Don't Jump To Conclusions Regarding CEO's Pay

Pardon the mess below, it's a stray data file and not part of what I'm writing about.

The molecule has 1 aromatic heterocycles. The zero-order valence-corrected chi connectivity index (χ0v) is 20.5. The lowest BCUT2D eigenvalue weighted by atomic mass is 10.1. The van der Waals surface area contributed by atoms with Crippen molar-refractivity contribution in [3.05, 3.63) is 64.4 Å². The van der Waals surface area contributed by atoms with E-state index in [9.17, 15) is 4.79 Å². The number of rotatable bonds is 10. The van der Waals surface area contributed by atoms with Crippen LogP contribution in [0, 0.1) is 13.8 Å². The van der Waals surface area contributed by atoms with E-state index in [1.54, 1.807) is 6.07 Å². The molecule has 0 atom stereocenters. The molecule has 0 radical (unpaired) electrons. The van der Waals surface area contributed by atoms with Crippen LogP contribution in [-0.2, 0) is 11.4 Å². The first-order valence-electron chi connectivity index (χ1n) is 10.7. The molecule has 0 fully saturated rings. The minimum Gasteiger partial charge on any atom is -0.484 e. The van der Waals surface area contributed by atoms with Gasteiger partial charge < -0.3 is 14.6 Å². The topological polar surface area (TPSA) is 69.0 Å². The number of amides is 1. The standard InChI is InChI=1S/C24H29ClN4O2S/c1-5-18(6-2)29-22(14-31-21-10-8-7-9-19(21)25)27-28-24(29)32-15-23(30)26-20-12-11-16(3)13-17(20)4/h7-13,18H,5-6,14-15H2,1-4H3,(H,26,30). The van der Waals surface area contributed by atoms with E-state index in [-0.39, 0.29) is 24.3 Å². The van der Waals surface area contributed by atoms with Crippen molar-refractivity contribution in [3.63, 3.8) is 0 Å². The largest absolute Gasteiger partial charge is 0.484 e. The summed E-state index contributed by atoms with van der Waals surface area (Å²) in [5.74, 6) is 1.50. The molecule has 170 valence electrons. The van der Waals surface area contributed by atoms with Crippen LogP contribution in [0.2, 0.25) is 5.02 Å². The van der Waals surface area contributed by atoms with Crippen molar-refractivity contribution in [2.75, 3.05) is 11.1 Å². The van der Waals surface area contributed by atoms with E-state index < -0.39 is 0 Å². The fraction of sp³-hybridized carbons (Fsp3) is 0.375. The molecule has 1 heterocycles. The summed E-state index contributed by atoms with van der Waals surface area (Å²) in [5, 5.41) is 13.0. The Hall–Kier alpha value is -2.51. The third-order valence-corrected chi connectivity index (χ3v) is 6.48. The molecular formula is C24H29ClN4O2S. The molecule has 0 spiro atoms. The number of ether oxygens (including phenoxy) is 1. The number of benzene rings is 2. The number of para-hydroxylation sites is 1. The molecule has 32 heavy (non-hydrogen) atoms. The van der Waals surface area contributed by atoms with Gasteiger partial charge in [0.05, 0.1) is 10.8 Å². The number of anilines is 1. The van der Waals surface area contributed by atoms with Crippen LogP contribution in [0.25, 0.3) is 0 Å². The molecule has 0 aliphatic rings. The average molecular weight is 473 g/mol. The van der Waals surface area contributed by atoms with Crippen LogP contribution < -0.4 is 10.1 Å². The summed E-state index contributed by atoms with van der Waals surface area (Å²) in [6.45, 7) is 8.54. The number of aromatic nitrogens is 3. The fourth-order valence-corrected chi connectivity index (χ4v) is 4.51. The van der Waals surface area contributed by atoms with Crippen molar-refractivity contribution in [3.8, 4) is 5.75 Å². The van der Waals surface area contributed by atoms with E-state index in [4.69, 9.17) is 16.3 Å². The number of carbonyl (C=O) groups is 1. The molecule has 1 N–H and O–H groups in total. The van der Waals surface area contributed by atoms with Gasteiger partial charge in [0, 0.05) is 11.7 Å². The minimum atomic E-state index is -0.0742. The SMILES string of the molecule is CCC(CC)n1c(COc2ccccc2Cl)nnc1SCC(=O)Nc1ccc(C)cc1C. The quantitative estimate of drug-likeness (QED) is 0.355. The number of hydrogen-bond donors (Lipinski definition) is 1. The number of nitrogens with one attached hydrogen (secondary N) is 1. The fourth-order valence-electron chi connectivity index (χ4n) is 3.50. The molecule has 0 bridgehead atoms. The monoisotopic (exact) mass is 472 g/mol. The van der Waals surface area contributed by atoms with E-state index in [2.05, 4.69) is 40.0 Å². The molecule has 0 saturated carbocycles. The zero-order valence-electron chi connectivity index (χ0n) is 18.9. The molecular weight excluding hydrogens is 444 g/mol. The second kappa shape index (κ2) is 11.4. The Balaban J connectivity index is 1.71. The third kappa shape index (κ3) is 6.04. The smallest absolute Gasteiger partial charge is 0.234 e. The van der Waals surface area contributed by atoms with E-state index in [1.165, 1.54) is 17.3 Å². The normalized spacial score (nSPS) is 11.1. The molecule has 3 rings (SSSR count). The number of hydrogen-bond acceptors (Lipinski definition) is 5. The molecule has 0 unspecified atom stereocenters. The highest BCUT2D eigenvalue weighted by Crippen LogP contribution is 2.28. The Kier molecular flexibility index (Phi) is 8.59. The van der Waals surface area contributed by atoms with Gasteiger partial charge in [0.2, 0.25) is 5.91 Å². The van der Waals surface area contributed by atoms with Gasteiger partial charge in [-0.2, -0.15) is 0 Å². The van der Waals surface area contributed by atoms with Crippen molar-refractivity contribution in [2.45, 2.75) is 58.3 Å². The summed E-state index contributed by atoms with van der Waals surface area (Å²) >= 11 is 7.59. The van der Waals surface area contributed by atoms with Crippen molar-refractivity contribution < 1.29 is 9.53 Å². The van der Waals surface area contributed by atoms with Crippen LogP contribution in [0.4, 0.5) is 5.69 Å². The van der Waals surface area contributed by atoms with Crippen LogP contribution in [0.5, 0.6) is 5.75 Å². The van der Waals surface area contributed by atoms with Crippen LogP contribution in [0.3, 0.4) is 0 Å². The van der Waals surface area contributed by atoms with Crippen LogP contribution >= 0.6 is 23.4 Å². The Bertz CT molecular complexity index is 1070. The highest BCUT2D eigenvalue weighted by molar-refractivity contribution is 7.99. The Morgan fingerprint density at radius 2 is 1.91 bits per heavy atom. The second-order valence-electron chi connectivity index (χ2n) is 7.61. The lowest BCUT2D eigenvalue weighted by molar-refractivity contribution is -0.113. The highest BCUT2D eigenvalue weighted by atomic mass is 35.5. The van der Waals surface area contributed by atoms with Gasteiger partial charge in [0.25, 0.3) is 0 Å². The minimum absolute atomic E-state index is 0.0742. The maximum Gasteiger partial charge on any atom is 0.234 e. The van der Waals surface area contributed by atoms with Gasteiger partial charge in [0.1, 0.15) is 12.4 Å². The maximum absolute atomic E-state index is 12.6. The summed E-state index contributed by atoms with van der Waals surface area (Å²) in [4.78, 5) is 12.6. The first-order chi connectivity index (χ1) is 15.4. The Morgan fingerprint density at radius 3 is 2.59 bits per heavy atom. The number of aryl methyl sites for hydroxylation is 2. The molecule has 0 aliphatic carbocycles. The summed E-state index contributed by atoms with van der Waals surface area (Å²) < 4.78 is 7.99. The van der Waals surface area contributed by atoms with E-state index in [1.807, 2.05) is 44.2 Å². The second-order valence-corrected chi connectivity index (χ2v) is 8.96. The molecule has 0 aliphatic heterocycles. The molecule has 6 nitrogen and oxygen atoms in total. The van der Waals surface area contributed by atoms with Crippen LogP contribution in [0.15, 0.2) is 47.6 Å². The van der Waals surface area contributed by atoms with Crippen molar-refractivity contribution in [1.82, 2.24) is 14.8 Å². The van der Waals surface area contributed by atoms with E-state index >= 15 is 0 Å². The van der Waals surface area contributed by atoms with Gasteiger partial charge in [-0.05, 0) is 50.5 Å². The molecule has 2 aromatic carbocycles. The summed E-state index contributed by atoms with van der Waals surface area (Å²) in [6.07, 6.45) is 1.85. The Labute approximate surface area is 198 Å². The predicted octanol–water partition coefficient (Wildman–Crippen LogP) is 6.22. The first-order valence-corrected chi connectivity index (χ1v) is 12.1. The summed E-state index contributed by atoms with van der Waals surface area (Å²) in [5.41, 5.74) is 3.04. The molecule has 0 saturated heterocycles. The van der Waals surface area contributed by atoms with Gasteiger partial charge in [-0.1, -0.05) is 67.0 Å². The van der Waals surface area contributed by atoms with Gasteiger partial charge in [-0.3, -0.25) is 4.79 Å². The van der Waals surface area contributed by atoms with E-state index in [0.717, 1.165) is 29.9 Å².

CEO compensation has been a sensitive subject for as long as there have been CEOs. It's especially sensitive for credit union CEOs because they work for unpaid volunteer boards. Human nature being what it is, people love to find out exactly what someone else is making. One of the most popular weekly issues of Parade Magazine is the one that gives the specific salaries of a wide spectrum of workers from auto mechanics ($36,890) to rock stars ($7 million). Even Madison Magazine, published monthly in Wisconsin's state capitol, does a yearly rundown of who makes what from the mayor ($96,258) to the head zookeeper ($35,922). For those interested, besides waiting for publication of individual-specific pay data once a year, there are other ways to find out who is making what. For instance, if anyone wants to know what the CEOs of various credit union organizations make, they need only take a look at a readily accessible document known as an IRS 990. Among the information included in them is the compensation of the CEO and a certain number of other "highly compensated individuals" who work there. Want to know what Dan Mica, Fred Becker, Fred Johnson, et al earn? Have at it. It is all there in the 990s filed by CUNA, NAFCU, and CUES. It is easy to see why 990s have caught the attention of the anti-credit union banking industry lobbyists. They want credit unions to file 990s. They feel they could embarrass credit unions by showing just how much money credit union CEOs take home each week. At one time all FCUs did have to file 990s. Usually, that was done on a group basis by the appropriate state or federal regulator. More than a dozen years ago, IRS said in effect don't bother since the same information and more is required as part of being regulated by a separate regulator. Unlike credit unions, trade groups have no such regulator to keep tabs of them so the IRS does it directly via the 990s. Then consider the fact that the number of underpaid credit union CEOs is still considerable in number. Refer back to the statement above "because they work for volunteer boards." The bankers are right in one sense. There will be some embarrassment when certain CU CEO salaries are revealed. However, the embarrassment will be because they are still so much lower than comparable banking and CU industry CEOs. There are exceptions of course, like in Oregon where state-chartered CUs must file 990s. I have no doubt that Portland Teachers Credit Union CEO Cliff Dias is not thrilled that his $1.6 million compensation package is creating headlines and being given as a reason in a supposedly objective news story in the Eugene (OR) Register-Guard as the reason the largest merger in credit union history didn't happen. But he's not embarrassed by any means, nor should he be. The reporter referred to Dias' pay as "lavish," "eye-opening," and "stunning." He also said this: "Yet whether Dias' pay package was excessive is unclear." Unclear to whom? Certainly not to the board of directors of Portland Teachers Credit Union. They set the CEO's pay so they must not consider it lavish, or eye opening, or stunning. The reporter concluded that it was the reluctance and eventual refusal of the boards of the potential merger partners to disclose the compensation packages of their CEOs that led to scuttling the merger. There is no proof of that, but plenty of examples of very real operational issues that represented the actual reason(s) the credit union potential marriage partners found themselves too far apart to consummate the union. In case readers think I am picking on a reporter trying to do his job, he lost me in the credibility department when he (the reporter) said; "Some top credit union executives are earning fat compensation packages as their organizations morph from casual, small-time nonprofits into growing growth-hungry powerhouses." This sounds more like something a banking industry PR flack would say rather than a so-called unbiased daily newspaper reporter. Does the word "morph" sound familiar? Unfortunately, too many people still believe in that old adage: "I saw it in the paper so it must be true." Another point needs to be made when evaluating a credit union CEO's total compensation. Is it based on achieving predetermined goals agreed on by both the CEO and his or her board of directors? Are the members' interests put first rather than sacrificed so that the CEO can be accommodated? Service is great. Products and services are top notch. Loan rates are lower than average. Dividend rates are higher than average. And the CEO is rewarded for making it happen. Sounds fair to me! Cliff Dias wasn't always paid $1.6 million in salary and performance bonuses. It took him and the board a number of years to get everything in sync to create a credit union that was financially stronger and better for members before it could become better for Dias as well. Which leads to a rather obvious conclusion: no credit union CEO ever should be defensive or apologetic for his or her compensation. CEO compensation is strictly a board decision (not a member's, banker's, or the media's decision) that is based on the overall value the CEO brings to the credit union and the members it serves. Although there are a number of CU compensation surveys available, all have the same weakness. They tell what is being paid not what should be paid. Only the individual credit union board can make that determination. Finally, as far as the members right to know about the CU CEO's pay, certainly it is their credit union and they should know what makes their credit union tick. But what possible good could come from members, most of who don't have a clue what is involved in managing a financial institution, having this information? Idle curiosity is hardly a valid reason.